Intermediate Targets


DEFINITION of 'Intermediate Targets'

Targets set by the Federal Reserve as part of its monetary policy goals. Intermediate targets can be any economic variable that is not directly controlled by the central bank. Although not directly controlled by the central bank, intermediate targets will often quickly adjust to policy changes and behave in a predictable manner relative to the Federal Reserve's economic goals. These targets pertain either to monetary growth or interest rates.

BREAKING DOWN 'Intermediate Targets'

Often, the Federal Reserve will adjust the Fed Funds Rate to achieve desired intermediate targets. Other indicators are also monitored, such as funds traded, debt and reserves. The Federal Reserve typically has three main tools for implementing its monetary policies: open market operations, discount window lending, and adjusting reserve requirements at depository institutions.

  1. Monetary Policy

    Monetary policy is the actions of a central bank, currency board ...
  2. Federal Reserve Bank

    The central bank of the United States and the most powerful financial ...
  3. Interest Rate

    The amount charged, expressed as a percentage of principal, by ...
  4. Equilibrium

    The state in which market supply and demand balance each other ...
  5. Unemployment Rate

    The percentage of the total labor force that is unemployed but ...
  6. Stagflation

    A condition of slow economic growth and relatively high unemployment ...
Related Articles
  1. Economics

    The Federal Reserve

    Few organizations can move the market like the Federal Reserve. As an investor, it's important to understand exactly what the Fed does and how it influences the economy.
  2. Personal Finance

    How The U.S. Government Formulates Monetary Policy

    Learn about the tools the Fed uses to influence interest rates and general economic conditions.
  3. Options & Futures

    Explaining The World Through Macroeconomic Analysis

    From unemployment and inflation to government policy, learn what macroeconomics measures and how it affects everyone.
  4. Personal Finance

    What Are Central Banks?

    They print money, they control inflation, and much, much more. All you need to know about central banks is here.
  5. Investing

    Time to Bring Active Back into a Portfolio?

    While stocks have rallied since the economic recovery in 2009, many active portfolio managers have struggled to deliver investor returns in excess.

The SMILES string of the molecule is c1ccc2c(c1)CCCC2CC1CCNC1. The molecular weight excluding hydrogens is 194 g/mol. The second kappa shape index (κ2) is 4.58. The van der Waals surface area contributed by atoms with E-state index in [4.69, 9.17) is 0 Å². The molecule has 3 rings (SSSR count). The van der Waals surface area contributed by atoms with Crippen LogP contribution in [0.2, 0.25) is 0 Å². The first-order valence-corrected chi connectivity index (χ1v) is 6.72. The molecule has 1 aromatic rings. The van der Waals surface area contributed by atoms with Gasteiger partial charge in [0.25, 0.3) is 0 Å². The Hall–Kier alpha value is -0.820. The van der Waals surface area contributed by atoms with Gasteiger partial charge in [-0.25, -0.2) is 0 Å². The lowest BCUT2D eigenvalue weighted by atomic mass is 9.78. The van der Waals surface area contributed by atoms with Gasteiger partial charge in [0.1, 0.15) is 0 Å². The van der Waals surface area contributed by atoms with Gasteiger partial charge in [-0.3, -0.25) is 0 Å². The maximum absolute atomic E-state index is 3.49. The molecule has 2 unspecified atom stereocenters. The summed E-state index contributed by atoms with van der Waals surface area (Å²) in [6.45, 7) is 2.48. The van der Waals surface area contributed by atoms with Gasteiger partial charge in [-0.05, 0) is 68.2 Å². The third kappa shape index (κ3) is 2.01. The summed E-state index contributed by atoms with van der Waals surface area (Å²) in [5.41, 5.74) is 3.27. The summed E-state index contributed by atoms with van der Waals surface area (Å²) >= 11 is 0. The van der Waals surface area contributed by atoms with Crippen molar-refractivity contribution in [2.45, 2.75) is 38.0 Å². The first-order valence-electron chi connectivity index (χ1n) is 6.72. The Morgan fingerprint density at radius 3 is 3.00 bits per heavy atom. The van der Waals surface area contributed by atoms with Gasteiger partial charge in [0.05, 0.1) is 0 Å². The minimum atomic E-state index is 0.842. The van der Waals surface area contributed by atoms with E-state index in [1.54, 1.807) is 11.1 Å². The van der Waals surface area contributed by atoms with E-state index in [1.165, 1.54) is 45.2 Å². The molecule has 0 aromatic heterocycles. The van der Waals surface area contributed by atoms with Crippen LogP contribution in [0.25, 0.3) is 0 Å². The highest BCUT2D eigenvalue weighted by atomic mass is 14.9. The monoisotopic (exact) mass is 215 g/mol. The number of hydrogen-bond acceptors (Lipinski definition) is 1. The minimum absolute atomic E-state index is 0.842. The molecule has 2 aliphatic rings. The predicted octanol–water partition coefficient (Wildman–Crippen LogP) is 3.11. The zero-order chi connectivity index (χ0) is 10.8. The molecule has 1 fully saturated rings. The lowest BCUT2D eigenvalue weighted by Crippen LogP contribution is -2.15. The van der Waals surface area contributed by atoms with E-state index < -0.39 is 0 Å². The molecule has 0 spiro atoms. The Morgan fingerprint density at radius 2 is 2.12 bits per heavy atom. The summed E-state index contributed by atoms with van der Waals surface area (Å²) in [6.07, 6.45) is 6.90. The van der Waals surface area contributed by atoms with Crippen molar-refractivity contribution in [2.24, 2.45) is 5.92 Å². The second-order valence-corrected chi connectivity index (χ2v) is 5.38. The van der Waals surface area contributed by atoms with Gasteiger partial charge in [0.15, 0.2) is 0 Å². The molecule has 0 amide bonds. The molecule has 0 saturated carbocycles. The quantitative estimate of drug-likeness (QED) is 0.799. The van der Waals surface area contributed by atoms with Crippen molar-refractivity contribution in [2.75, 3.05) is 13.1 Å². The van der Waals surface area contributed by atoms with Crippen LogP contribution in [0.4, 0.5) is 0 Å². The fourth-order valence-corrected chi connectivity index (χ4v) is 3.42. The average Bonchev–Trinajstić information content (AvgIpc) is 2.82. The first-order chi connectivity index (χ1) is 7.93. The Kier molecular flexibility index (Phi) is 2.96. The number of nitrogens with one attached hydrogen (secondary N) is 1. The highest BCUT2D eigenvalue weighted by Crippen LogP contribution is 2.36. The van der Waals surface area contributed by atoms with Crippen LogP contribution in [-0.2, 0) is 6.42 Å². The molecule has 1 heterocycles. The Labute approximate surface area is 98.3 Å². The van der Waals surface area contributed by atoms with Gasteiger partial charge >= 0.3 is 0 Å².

6. Investing Basics

    Why Interest Rates Affect Everyone

    Learn why interest rates are one of the most important economic variables and how every individual and business is affected by rate changes.
  7. Economics

    Investing Opportunities as Central Banks Diverge

    After the Paris attacks investors are focusing on central bank policy and its potential for divergence: tightened by the Fed while the ECB pursues easing.
  8. Investing

    The Hunger Games Economy: 5 Unanswered Questions About Panem

    The Hunger Games's fictitious nation of Panem has technology, black markets, and government. But, we know precious little about Panem's economy and the reasons for its rampant inequality.
  9. Economics

    Understanding Donald Trump's Stance on China

    Find out why China bothers Donald Trump so much, and why the 2016 Republican presidential candidate argues for a return to protectionist trade policies.
  10. Economics

    Is Wall Street Living in Denial?

    Will remaining calm and staying long present significant risks to your investment health?
  1. How do you make working capital adjustments in transfer pricing?

    Transfer pricing refers to prices that a multinational company or group charges a second party operating in a different tax ... Read Full Answer >>
  2. Marginal propensity to Consume (MPC) Vs. Save (MPS)

    Historically, because people in the United States have shown a higher propensity to consume, this is likely the more important ... Read Full Answer >>
  3. What happens if interest rates increase too quickly?

    When interest rates increase too quickly, it can cause a chain reaction that affects the domestic economy as well as the ... Read Full Answer >>
  4. When was the last time the Federal Reserve hiked interest rates?

    The last time the U.S. Federal Reserve increased the federal funds rate was in June 2006, when the rate was increased from ... Read Full Answer >>
  5. Do lower interest rates increase investment spending?

    Lower Interest rates encourage additional investment spending, which gives the economy a boost in times of slow economic ... Read Full Answer >>
  6. Who decides to print money in Russia?

    The Central Bank of the Russian Federation (CBRF), like its peers in most countries, is the governmental entity responsible ... Read Full Answer >>

You May Also Like

Hot Definitions
  1. Take A Bath

    A slang term referring to the situation of an investor who has experienced a large loss from an investment or speculative ...
  2. Black Friday

    1. A day of stock market catastrophe. Originally, September 24, 1869, was deemed Black Friday. The crash was sparked by gold ...
  3. Turkey

    Slang for an investment that yields disappointing results or turns out worse than expected. Failed business deals, securities ...
  4. Barefoot Pilgrim

    A slang term for an unsophisticated investor who loses all of his or her wealth by trading equities in the stock market. ...
  5. Quick Ratio

    The quick ratio is an indicator of a company’s short-term liquidity. The quick ratio measures a company’s ability to meet ...
  6. Black Tuesday

    October 29, 1929, when the DJIA fell 12% - one of the largest one-day drops in stock market history. More than 16 million ...
Trading Center